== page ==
The European Union has come under fire from across the Dáil over its response to the Coronavirus pandemic and recovery funds.
The Dáil heard that "alarm bells are ringing", that the EU have "not learned any lessons" from the last recession in Ireland during the 2007 financial crash.
Leo Varadkar who has taken part in four videoconferences to discuss the pandemic with European leaders, said that "when this emergency started the level of coordination across the European Union was poor", before adding that the union have acted better than they did during the financial crash, when they "acted in a way that was too little and too late".
Mr Varadkar noted "there were strongly held different views around the table" on how a rescue package should be financed.
The Euro-zone rescue deal has exposed divisions in member states, where Italy and Spain, who have been severely hit by the virus, have accused northern nations - led by Germany and the Netherlands - of not doing enough.
Germany and the Netherlands are the vocal opponents to the idea of “coronabonds", while at least another nine EU nations have said the new debt instrument, which would see pooled repayments and borrowing to avoid poorer countries slipping into severe debt, is needed to mitigate the oncoming recession.
So far, a €200bn European Investment Bank (EIB) Covid-19 guarantee fund for crisis lending to SMEs, mid-cap companies and corporates, underpinned by €25bn in member states has been confirmed.
A €240bn European Stability Mechanism for pandemic crisis support, which will see a new series of pandemic credit lines offered via loans to euro area countries has also been approved.
"Some believe there should be transfers from other countries to those countries most affected in the form of grants, others expressed the view that loans were the only acceptable options to their citizens," Mr Varadkar added, noting he felt "the right balance between loans and grants, is what we should aim for."
Fianna Fáil leader Micheal Martin was critical of many aspects of the EU's response, noting; "the failure of leaders to agree a radical response should be a concern to everyone", and what has been agreed goes "nowhere near" what Europe needs.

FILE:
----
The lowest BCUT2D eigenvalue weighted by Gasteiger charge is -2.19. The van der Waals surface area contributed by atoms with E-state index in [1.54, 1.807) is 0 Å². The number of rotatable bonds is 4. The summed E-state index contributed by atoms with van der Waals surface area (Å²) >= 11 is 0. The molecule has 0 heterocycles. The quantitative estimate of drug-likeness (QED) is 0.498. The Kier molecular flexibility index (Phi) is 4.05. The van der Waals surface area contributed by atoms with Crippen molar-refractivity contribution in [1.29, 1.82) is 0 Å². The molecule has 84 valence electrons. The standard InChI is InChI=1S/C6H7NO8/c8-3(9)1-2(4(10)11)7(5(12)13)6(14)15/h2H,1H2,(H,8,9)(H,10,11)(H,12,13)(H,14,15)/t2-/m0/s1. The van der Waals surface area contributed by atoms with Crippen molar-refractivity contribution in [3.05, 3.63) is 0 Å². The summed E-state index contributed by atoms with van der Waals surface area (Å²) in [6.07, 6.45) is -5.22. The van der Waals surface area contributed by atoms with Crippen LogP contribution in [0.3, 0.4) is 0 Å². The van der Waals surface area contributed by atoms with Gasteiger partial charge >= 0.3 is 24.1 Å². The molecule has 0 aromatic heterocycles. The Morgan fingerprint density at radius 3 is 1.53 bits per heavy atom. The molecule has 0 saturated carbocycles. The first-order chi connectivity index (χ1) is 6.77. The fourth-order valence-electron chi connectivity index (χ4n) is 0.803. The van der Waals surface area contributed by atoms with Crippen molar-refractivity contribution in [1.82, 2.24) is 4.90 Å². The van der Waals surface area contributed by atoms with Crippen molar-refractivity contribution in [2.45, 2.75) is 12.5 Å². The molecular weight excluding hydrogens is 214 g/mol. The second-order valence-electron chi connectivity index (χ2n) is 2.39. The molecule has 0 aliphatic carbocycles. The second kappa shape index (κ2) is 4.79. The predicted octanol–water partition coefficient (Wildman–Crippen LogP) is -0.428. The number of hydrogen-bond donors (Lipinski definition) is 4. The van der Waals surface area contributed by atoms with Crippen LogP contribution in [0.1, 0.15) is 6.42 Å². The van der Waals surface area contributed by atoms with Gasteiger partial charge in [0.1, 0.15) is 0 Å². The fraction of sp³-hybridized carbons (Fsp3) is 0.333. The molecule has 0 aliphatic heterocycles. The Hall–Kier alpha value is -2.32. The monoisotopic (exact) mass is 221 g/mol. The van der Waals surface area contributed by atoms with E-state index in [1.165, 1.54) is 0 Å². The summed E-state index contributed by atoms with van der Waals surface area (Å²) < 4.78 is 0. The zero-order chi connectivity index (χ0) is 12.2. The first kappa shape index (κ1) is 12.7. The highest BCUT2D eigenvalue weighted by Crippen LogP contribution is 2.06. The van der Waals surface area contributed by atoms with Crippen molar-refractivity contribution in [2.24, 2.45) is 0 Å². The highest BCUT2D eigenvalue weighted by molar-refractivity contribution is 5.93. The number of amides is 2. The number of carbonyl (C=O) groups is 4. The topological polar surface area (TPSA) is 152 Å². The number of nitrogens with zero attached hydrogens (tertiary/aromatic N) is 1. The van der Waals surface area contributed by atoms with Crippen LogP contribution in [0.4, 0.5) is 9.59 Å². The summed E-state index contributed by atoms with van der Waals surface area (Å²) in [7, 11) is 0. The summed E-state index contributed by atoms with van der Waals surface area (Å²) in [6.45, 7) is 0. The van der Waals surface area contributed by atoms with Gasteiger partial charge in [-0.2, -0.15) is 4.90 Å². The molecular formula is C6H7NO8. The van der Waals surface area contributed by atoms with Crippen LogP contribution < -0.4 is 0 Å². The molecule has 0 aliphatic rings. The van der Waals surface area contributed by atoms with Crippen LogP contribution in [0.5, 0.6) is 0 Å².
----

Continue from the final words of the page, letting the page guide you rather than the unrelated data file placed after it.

Mr Martin hit out at Hungary, who have suspended parliament and implemented severe censorship measures, which he labelled "a major breach of the core EU democratic principles", and criticised the European Council for not acting on Hungarian leader Viktor Orban's actions.
Mary Lou McDonald added that "the EU was no great friend to Ireland or its people" during the last recession, and spoke out against any return to austerity".
Green Party TD Roderic O'Gorman also criticised member states who voted against states borrowing to recover from the crisis, saying the stance lacked "solidarity".
The Labour Party also called for solidarity among member states, and said the EU must use Covid-19 to break traditional hostilities, using Cuba as an example, who sent doctors and medics to Italy to help fight the virus outbreak in Lombardy, adding that Cuba should now receive relief from sanctions in exchange.
"We believe the EU should be leaders on this," Duncan Smith said.
Social Democrat co-leader Catherine Murphy said the response has to be "large enough" and not all member states were impacted in the same way.
Noting Italy's national debt, she said that Italy should not be forced to take on more debt, comparing it to Ireland's experience during the last recession under austerity measures, she said: "There are signs of the same kind of thinking, that we should be very concerned about".